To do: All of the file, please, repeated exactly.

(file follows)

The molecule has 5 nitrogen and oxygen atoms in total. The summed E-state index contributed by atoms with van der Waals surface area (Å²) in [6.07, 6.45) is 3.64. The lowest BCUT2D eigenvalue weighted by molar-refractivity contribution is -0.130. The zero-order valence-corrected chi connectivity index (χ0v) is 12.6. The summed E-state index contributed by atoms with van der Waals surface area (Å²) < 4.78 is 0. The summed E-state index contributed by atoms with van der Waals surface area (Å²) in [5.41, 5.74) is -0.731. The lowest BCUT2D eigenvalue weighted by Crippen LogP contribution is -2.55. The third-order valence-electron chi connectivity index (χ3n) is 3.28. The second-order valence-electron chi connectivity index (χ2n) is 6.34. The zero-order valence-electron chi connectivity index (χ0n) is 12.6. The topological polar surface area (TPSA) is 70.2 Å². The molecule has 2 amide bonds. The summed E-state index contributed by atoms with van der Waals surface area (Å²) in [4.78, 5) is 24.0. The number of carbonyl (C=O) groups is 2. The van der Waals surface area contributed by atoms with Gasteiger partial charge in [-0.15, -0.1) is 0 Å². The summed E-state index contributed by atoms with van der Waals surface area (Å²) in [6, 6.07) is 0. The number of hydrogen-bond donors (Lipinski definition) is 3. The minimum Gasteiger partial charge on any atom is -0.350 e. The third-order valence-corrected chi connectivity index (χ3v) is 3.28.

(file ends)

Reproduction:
The molecule has 5 nitrogen and oxygen atoms in total. The summed E-state index contributed by atoms with van der Waals surface area (Å²) in [6.07, 6.45) is 3.64. The lowest BCUT2D eigenvalue weighted by molar-refractivity contribution is -0.130. The zero-order valence-corrected chi connectivity index (χ0v) is 12.6. The summed E-state index contributed by atoms with van der Waals surface area (Å²) < 4.78 is 0. The summed E-state index contributed by atoms with van der Waals surface area (Å²) in [5.41, 5.74) is -0.731. The lowest BCUT2D eigenvalue weighted by Crippen LogP contribution is -2.55. The third-order valence-electron chi connectivity index (χ3n) is 3.28. The second-order valence-electron chi connectivity index (χ2n) is 6.34. The zero-order valence-electron chi connectivity index (χ0n) is 12.6. The topological polar surface area (TPSA) is 70.2 Å². The molecule has 2 amide bonds. The summed E-state index contributed by atoms with van der Waals surface area (Å²) in [4.78, 5) is 24.0. The number of carbonyl (C=O) groups is 2. The van der Waals surface area contributed by atoms with Gasteiger partial charge in [-0.15, -0.1) is 0 Å². The summed E-state index contributed by atoms with van der Waals surface area (Å²) in [6, 6.07) is 0. The number of hydrogen-bond donors (Lipinski definition) is 3. The minimum Gasteiger partial charge on any atom is -0.350 e. The third-order valence-corrected chi connectivity index (χ3v) is 3.28.